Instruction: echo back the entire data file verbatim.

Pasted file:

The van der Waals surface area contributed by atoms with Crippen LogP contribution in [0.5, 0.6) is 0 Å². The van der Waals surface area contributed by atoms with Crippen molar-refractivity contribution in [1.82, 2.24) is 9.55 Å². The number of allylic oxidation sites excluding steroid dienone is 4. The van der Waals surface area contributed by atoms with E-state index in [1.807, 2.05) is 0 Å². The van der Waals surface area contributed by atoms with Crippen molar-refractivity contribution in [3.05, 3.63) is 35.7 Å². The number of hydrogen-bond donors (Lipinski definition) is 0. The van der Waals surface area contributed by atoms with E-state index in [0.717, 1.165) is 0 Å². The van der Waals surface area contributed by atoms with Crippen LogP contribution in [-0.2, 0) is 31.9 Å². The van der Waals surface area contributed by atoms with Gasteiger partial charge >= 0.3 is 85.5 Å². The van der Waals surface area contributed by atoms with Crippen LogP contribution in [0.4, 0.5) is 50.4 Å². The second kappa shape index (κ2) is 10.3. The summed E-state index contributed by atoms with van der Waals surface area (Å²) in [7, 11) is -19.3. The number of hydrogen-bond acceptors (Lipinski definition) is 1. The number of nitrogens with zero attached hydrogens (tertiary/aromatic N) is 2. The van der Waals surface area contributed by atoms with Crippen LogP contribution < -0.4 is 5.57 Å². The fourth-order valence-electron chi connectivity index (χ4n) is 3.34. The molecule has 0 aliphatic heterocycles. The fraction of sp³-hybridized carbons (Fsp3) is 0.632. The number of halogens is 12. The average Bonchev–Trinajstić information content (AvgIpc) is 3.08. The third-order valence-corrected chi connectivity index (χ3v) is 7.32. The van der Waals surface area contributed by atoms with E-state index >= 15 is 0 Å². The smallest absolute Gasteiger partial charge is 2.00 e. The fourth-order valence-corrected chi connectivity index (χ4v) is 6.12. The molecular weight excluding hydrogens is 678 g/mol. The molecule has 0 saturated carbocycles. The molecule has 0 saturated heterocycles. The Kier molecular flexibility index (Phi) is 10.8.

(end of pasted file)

The van der Waals surface area contributed by atoms with Crippen LogP contribution in [0.5, 0.6) is 0 Å². The van der Waals surface area contributed by atoms with Crippen molar-refractivity contribution in [1.82, 2.24) is 9.55 Å². The number of allylic oxidation sites excluding steroid dienone is 4. The van der Waals surface area contributed by atoms with E-state index in [1.807, 2.05) is 0 Å². The van der Waals surface area contributed by atoms with Crippen molar-refractivity contribution in [3.05, 3.63) is 35.7 Å². The number of hydrogen-bond donors (Lipinski definition) is 0. The van der Waals surface area contributed by atoms with E-state index in [0.717, 1.165) is 0 Å². The van der Waals surface area contributed by atoms with Crippen LogP contribution in [-0.2, 0) is 31.9 Å². The van der Waals surface area contributed by atoms with Gasteiger partial charge >= 0.3 is 85.5 Å². The van der Waals surface area contributed by atoms with Crippen LogP contribution in [0.4, 0.5) is 50.4 Å². The second kappa shape index (κ2) is 10.3. The summed E-state index contributed by atoms with van der Waals surface area (Å²) in [7, 11) is -19.3. The number of hydrogen-bond acceptors (Lipinski definition) is 1. The number of nitrogens with zero attached hydrogens (tertiary/aromatic N) is 2. The van der Waals surface area contributed by atoms with Crippen LogP contribution < -0.4 is 5.57 Å². The fourth-order valence-electron chi connectivity index (χ4n) is 3.34. The molecule has 0 aliphatic heterocycles. The fraction of sp³-hybridized carbons (Fsp3) is 0.632. The number of halogens is 12. The average Bonchev–Trinajstić information content (AvgIpc) is 3.08. The third-order valence-corrected chi connectivity index (χ3v) is 7.32. The van der Waals surface area contributed by atoms with E-state index >= 15 is 0 Å². The smallest absolute Gasteiger partial charge is 2.00 e. The fourth-order valence-corrected chi connectivity index (χ4v) is 6.12. The molecular weight excluding hydrogens is 678 g/mol. The molecule has 0 saturated carbocycles. The molecule has 0 saturated heterocycles. The Kier molecular flexibility index (Phi) is 10.8.